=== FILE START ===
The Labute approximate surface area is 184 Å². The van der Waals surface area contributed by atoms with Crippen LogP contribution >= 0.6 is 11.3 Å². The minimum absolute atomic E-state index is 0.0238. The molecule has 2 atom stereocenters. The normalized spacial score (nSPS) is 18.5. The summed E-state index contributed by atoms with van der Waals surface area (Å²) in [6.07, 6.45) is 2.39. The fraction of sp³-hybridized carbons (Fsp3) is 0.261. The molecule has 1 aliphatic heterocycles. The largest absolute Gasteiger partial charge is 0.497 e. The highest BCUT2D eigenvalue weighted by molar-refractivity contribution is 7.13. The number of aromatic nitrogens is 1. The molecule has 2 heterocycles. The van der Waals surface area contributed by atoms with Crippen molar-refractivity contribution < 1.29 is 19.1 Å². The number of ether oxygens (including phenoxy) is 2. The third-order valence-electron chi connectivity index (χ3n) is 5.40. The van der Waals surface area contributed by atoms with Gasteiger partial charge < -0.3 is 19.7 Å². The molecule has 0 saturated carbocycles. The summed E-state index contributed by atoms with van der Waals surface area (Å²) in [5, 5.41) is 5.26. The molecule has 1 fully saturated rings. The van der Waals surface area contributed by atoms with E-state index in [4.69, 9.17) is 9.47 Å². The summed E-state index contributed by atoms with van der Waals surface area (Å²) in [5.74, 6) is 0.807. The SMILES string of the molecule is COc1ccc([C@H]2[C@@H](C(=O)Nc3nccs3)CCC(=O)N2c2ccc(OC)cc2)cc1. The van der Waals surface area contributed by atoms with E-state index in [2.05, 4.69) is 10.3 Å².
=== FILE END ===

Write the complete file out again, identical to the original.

The Labute approximate surface area is 184 Å². The van der Waals surface area contributed by atoms with Crippen LogP contribution >= 0.6 is 11.3 Å². The minimum absolute atomic E-state index is 0.0238. The molecule has 2 atom stereocenters. The normalized spacial score (nSPS) is 18.5. The summed E-state index contributed by atoms with van der Waals surface area (Å²) in [6.07, 6.45) is 2.39. The fraction of sp³-hybridized carbons (Fsp3) is 0.261. The molecule has 1 aliphatic heterocycles. The largest absolute Gasteiger partial charge is 0.497 e. The highest BCUT2D eigenvalue weighted by molar-refractivity contribution is 7.13. The number of aromatic nitrogens is 1. The molecule has 2 heterocycles. The van der Waals surface area contributed by atoms with Crippen molar-refractivity contribution < 1.29 is 19.1 Å². The number of ether oxygens (including phenoxy) is 2. The third-order valence-electron chi connectivity index (χ3n) is 5.40. The van der Waals surface area contributed by atoms with Gasteiger partial charge < -0.3 is 19.7 Å². The molecule has 0 saturated carbocycles. The summed E-state index contributed by atoms with van der Waals surface area (Å²) in [5, 5.41) is 5.26. The molecule has 1 fully saturated rings. The van der Waals surface area contributed by atoms with E-state index in [4.69, 9.17) is 9.47 Å². The summed E-state index contributed by atoms with van der Waals surface area (Å²) in [5.74, 6) is 0.807. The SMILES string of the molecule is COc1ccc([C@H]2[C@@H](C(=O)Nc3nccs3)CCC(=O)N2c2ccc(OC)cc2)cc1. The van der Waals surface area contributed by atoms with E-state index in [2.05, 4.69) is 10.3 Å².